By Miguel Gomes
Piedad Bonnet studied philosophy and literature at the Universidad de los Andes, Bogotá, where she has been a professor since 1981. She has published six books of poetry, two novels, a book of interviews with five Colombian poets, and four plays.
In Piedad Bonnet’s poetry, there is an almost furtive connection between two extremes: the collective violence and nocturnal intimacy that have characterized the poetry and, in many senses, the whole culture of her country. She titled one of her collections El resto es silencio (The rest is silence), after Shakespeare – an accurately explicit phrase: if silence is mentioned, its opposite is kept out, turned into a tacit reference.
El resto es silencio is her third poetry collection, and the second to be published outside Colombia, revealing the ever growing acceptance of her work in Spanish-speaking countries. In this work, Bonnet distributed her poems over four, precisely delimited themes: the symbolic dimensions of the body, the mental space of the family and the ups and downs of eroticism join a fourth theme in which the conflict (inevitably unresolved) between that which belongs to history, already formalized and public, and that which is inscribed in the personal and communal memory is re-enacted.
The language of the poet, as she questions the fossilized versions of the past and of the present, frequently resorts to an irrationalism of violent, almost expressionist images, impossible to reduce to mental habits: “My night is like a valley of shining bones./ The skin, sand, silica. The lips, cracked open”. (‘Nocturne’); “I have eaten my soup of nails, my bread of ammunition,/my bread with chintz,/I’ve already swallowed my portion of roots and poisons.” (‘Digestive process’); “My fear drank the air of the bedroom with open eyes/ and the monster that lives in me/ stifles my voice with its tail of fish scales” (‘Daily portion’).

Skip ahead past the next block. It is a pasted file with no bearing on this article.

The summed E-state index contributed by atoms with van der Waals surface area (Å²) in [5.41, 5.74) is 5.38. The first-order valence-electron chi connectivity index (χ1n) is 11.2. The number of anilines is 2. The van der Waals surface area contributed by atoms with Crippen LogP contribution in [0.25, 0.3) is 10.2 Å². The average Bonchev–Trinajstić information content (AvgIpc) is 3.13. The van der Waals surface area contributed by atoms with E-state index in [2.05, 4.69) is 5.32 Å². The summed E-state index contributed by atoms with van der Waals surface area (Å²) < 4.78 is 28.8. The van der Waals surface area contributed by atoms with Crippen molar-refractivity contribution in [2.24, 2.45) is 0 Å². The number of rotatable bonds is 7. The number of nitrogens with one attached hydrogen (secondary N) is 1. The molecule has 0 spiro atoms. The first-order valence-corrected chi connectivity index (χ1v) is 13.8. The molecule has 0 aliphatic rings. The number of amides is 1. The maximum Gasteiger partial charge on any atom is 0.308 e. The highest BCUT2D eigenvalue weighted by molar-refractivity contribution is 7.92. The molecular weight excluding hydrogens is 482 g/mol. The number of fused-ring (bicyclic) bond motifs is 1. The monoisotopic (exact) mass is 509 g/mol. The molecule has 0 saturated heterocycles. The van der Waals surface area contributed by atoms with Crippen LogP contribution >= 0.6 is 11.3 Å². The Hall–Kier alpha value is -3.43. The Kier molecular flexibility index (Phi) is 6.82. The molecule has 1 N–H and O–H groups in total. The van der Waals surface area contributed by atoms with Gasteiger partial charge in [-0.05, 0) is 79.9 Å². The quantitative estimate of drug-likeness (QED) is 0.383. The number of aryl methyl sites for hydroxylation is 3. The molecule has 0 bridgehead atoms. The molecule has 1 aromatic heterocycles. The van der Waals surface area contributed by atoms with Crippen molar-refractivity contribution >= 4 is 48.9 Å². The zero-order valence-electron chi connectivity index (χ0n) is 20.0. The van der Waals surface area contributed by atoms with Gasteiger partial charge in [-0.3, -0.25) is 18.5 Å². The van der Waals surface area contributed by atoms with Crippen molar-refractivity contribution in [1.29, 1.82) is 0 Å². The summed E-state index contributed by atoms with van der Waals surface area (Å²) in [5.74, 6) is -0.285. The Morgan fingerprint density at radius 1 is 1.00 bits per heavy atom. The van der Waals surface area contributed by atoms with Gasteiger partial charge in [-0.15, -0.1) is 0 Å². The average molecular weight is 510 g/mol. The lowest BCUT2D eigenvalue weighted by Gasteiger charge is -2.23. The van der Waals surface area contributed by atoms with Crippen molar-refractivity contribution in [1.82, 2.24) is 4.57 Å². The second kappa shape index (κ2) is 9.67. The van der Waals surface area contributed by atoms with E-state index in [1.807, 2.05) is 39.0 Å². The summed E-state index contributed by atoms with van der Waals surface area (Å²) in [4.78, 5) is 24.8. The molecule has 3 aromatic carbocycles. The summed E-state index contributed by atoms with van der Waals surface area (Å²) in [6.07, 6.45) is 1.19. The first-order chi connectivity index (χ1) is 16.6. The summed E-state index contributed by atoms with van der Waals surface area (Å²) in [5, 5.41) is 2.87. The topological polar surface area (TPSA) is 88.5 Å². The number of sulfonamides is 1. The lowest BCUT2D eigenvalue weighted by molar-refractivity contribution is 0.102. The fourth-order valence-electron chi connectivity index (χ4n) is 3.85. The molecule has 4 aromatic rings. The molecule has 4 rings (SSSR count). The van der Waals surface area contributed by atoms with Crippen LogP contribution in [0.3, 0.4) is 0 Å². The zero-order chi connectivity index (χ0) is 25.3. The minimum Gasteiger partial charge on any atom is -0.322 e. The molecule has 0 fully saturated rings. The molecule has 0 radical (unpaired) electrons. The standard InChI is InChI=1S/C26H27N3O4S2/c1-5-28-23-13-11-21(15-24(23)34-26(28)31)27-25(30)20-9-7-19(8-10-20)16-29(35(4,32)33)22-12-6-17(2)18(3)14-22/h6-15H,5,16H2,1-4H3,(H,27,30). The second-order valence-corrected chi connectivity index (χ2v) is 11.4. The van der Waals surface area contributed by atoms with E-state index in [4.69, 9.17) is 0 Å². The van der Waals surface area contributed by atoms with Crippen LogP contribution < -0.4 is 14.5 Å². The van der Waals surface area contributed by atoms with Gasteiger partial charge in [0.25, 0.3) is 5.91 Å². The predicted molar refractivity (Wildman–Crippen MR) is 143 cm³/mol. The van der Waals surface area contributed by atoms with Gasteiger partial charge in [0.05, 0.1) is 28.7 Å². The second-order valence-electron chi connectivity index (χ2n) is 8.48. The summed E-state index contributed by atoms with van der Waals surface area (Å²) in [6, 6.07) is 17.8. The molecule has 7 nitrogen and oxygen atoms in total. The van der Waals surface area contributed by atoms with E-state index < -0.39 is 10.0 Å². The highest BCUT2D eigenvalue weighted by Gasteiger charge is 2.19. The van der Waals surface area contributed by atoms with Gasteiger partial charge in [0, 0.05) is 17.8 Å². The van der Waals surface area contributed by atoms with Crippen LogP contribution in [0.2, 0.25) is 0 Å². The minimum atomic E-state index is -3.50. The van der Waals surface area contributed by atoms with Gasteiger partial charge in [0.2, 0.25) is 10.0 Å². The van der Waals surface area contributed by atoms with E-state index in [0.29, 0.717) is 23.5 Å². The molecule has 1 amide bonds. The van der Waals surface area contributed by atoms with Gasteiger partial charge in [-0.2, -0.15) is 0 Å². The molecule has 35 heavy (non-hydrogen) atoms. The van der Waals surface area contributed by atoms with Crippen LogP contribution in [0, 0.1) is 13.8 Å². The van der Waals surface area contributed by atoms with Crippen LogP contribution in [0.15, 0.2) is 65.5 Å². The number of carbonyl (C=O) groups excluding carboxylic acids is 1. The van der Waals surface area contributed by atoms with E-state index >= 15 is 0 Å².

In her work, Bonnet engages in a dialogue with all forms of art: she works in the narrow space where the poet’s own work uses the work of another as an instrument of discovery and as a register of personal beliefs and affections. Frida Kahlo is one of the more memorable artists that she uses as such an instrument. ‘La Venadita’ (‘The small doe’), for example, a poem dedicated to Kahlo, shows that the violence of language is not incompatible with a communion through art, and the confidence entailed in it:
Out of sheer pity and sheer love I would give you my body
as a present, Venadita
I, who envy the nocturnal lightning
of your eyebrows, your hands with rings,
the indian voice,
and your haughty mestizo neck!
You, whom God gave lots of everything, even
and above all pain
I would give you,
if I were God,
a chest with little silver
and a foot of gold . . .
Bonnet’s poems abound with indirect references to poets or philosophers, in a complex system of allusions not devoid of humor. ‘La Venadita’, however, is an example where her poetics are sharply defined. Moreover, Bonnet manages to do so while rejecting the restrictions set by intellectualism or anti-poetry, two straitjackets that (in numerous variants) have restrained the post-avant-garde movement of Hispanic poetry. Bonnet is one of those authors that, with persistence and talent, have been able to overcome these obstacles.
De círculo y ceniza (On circle and ashes). 1989.
Nadie en casa (Nobody at home). 1994.
El hilo de los días (The drift of days). 1995.
Ese animal triste (That sad animal). 1996.
Todos los amantes son guerreros (All lovers are warriors). 1997.
No es más que la vida (It’s no more than life). selection, 1998.
demás es silencio (the rest is silence). 2003.
Tretas del débil (The weak’s ruses). 2004.
Después de todo (After all). 2001.
Para otros es el cielo (Heaven is for the others). 2004.